After the doping scandal that implicated the Russian sports ministry, the Olympics imposed a ban that will only allow Russian athletes to participate in the Winter Games on neutral colors.
The ban includes flags, uniforms or any symbols that will identify them as Russian athletes. It’s a prohibition that fans are only too willing to defy.
Olympic Athletes from Russia hockey team forward Ilya Kovalchuk said they couldn’t very well admonish the fans for supporting the team. He said they can only talk to the fans, and make sure they hide the flag when they take photographs.
But the fans are not in a discreet mood as they chant in Russian in support of their athletes in figure skating, biathlon or hockey.
Andrei Savinov, a 53-year-old Muscovite, brought along his wife to the Olympics and they made sure to wear the Russian uniforms from Sochi in 2014.
“We bought the uniform specially so that Russianness is at least visible somehow,” he said.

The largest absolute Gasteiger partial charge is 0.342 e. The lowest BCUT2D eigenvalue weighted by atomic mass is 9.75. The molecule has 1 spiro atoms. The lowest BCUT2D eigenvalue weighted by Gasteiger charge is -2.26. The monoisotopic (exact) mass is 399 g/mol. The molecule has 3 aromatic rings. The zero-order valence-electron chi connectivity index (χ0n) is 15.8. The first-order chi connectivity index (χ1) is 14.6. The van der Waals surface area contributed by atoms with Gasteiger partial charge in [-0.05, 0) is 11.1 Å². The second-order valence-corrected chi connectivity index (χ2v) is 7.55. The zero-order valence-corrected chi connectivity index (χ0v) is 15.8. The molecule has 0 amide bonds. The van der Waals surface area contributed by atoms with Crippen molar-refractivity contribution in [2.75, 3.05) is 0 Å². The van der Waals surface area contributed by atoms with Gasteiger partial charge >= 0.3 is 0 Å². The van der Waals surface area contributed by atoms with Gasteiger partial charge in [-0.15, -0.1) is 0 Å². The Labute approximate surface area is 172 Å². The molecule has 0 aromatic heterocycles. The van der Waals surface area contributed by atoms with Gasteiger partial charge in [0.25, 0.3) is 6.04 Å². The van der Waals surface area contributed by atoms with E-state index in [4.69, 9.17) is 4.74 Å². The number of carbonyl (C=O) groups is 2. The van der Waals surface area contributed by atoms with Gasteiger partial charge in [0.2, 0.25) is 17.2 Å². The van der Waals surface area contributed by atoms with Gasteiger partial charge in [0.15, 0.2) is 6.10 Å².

Andrei’s wife, Olga, has said that the competition in PyeongChang is diluted somewhat because the best athletes of Russia were not participating.
“I think it reduces the level of competition,” Olga said. “They won’t feel like real, absolute winners. It’s sporting competition, a festival, and people had been preparing for it all their lives.”
So far, the International Olympics Committee has not imposed any sanctions on fans for defying the ban. But athletes who will be caught violating the order will face dire consequences. This is the reason why at the Sports House, which is where Russian athletes socialize with their fans, extra caution is taken to make sure that no athlete will be caught with Russian flags or symbols, said the report.
But Anatoly Yanochkin, who traveled to PyeongChang to show his support for Russia, described the Olympic committee ban as “more than stupid.”